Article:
In his fourth season in the NHL, Derek Grant has already bounced between four franchises. The former fourth-round pick in the 2008 entry draft has yet to score an NHL goal in his 77-game career. That lack of production was enough for the Buffalo Sabres to waive the center last week.
If no one had claimed Grant, Buffalo would have been able to send him to Rochester of the AHL. The Sabres had kept him around, and he made the team originally this fall, because of a great preseason he had with the club. However, in 35 regular-season games, little production developed. Grant recorded just three total points (all assists) and played barely 10 minutes a night. He was semi-effective on the other end, combining for 43 hits and blocks, but it wasn’t enough for the Sabres to keep him around. What precipitated a move was the pending return of Tyler Ennis from injury. Ennis had been out since early November because of a sports hernia and groin surgery. The roster move paid off for the Sabres, as Ennis scored just seconds into his return to the ice.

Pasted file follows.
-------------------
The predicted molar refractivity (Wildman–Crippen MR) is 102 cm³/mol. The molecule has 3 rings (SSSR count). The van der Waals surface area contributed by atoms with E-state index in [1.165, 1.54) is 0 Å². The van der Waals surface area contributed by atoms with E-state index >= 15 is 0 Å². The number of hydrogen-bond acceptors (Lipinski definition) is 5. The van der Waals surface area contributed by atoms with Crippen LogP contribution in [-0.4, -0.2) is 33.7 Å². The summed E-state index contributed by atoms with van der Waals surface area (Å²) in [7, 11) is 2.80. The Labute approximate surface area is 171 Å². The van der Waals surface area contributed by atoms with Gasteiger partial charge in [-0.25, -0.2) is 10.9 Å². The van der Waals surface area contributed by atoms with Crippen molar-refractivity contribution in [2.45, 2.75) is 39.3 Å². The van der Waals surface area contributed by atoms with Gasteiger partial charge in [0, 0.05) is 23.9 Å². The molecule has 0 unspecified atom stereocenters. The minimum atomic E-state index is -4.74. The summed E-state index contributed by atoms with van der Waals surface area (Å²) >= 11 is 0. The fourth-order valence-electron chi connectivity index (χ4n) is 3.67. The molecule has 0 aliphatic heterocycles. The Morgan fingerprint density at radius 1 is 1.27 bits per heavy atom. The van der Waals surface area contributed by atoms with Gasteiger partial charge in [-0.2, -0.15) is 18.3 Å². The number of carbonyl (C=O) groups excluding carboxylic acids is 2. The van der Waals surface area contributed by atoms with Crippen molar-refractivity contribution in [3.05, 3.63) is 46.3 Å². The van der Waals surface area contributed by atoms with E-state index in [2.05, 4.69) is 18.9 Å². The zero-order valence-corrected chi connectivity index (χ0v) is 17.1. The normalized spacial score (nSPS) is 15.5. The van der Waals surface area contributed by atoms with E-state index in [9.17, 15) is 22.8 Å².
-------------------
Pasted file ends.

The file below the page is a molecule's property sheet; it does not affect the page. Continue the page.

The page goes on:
As for Grant, his main strength was on face-offs, where he won 52.6 percent of them at even strength. According to the Buffalo News, that made him the second-best center at face-offs for Buffalo. He also took the third-most draws on the team.
Whether because of that face-off ability, Grant’s physicality, or a combination of the two, he did not end up clearing waivers. Instead, the Nashville Predators put in a claim and won his rights.
Grant comes to the Predators, who are in need of depth at the forward spots. James Neal just returned from injured reserve; Miikka Salomaki is currently still on IR; Colin Wilson was also placed on IR with a lower-body injury.
Because of these depth issues, Nashville has made multiple moves. They traded for winger Cody McLeod from Colorado. It also claimed multiple players off waivers, with Grant just being one of the pieces who will be given a chance to compete.
Grant recorded a point in his second game as a member of Nashville and may provide a high-upside, low-risk play for the team. He is making just $650,000 dollars for 2017 and will be a free agent following the season. There is little downside for Nashville in taking a chance on him. Of course, it will take him some time to get acclimated to yet another new squad, his fourth in four years. He has played just 13 combined minutes in his first two games with Nashville.
If Grant doesn’t gel with the Predators, he could find himself on waivers once again later this spring. Or, even if he plays out the season, he will be without a contract in the offseason. This opportunity will not be something he can squander.